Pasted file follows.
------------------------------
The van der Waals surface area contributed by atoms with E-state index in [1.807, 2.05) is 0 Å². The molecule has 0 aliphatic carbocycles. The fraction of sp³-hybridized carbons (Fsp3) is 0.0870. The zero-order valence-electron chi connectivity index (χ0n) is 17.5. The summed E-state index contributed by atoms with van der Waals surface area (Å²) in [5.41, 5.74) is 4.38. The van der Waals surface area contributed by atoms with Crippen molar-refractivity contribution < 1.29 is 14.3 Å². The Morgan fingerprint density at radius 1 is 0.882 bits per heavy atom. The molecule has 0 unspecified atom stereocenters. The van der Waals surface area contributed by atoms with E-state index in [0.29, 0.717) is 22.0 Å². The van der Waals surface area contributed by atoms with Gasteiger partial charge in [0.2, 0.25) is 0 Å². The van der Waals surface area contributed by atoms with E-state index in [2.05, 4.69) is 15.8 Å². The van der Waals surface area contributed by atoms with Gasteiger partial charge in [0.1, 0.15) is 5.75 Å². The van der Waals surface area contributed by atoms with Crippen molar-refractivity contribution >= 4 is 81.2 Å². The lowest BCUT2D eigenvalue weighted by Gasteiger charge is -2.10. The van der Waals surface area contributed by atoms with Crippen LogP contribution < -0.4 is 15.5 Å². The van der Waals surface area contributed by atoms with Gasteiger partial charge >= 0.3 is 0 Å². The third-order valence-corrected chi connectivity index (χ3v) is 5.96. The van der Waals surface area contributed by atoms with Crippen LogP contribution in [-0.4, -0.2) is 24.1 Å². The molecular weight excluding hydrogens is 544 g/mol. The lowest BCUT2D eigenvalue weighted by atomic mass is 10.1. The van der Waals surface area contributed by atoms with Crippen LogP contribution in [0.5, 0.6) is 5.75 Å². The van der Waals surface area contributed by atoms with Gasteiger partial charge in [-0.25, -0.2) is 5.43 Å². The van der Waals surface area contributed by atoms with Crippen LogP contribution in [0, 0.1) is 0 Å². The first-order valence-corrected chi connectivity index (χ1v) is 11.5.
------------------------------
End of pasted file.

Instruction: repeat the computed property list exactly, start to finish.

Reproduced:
The van der Waals surface area contributed by atoms with E-state index in [1.807, 2.05) is 0 Å². The molecule has 0 aliphatic carbocycles. The fraction of sp³-hybridized carbons (Fsp3) is 0.0870. The zero-order valence-electron chi connectivity index (χ0n) is 17.5. The summed E-state index contributed by atoms with van der Waals surface area (Å²) in [5.41, 5.74) is 4.38. The van der Waals surface area contributed by atoms with Crippen molar-refractivity contribution < 1.29 is 14.3 Å². The Morgan fingerprint density at radius 1 is 0.882 bits per heavy atom. The molecule has 0 unspecified atom stereocenters. The van der Waals surface area contributed by atoms with E-state index in [0.29, 0.717) is 22.0 Å². The van der Waals surface area contributed by atoms with Gasteiger partial charge in [0.2, 0.25) is 0 Å². The van der Waals surface area contributed by atoms with E-state index in [2.05, 4.69) is 15.8 Å². The van der Waals surface area contributed by atoms with Gasteiger partial charge in [0.1, 0.15) is 5.75 Å². The van der Waals surface area contributed by atoms with Crippen molar-refractivity contribution >= 4 is 81.2 Å². The lowest BCUT2D eigenvalue weighted by Gasteiger charge is -2.10. The van der Waals surface area contributed by atoms with Crippen LogP contribution < -0.4 is 15.5 Å². The van der Waals surface area contributed by atoms with Gasteiger partial charge >= 0.3 is 0 Å². The third-order valence-corrected chi connectivity index (χ3v) is 5.96. The van der Waals surface area contributed by atoms with Crippen LogP contribution in [-0.4, -0.2) is 24.1 Å². The molecular weight excluding hydrogens is 544 g/mol. The lowest BCUT2D eigenvalue weighted by atomic mass is 10.1. The van der Waals surface area contributed by atoms with Crippen LogP contribution in [0.5, 0.6) is 5.75 Å². The van der Waals surface area contributed by atoms with Gasteiger partial charge in [-0.25, -0.2) is 5.43 Å². The van der Waals surface area contributed by atoms with Crippen LogP contribution in [0, 0.1) is 0 Å². The first-order valence-corrected chi connectivity index (χ1v) is 11.5.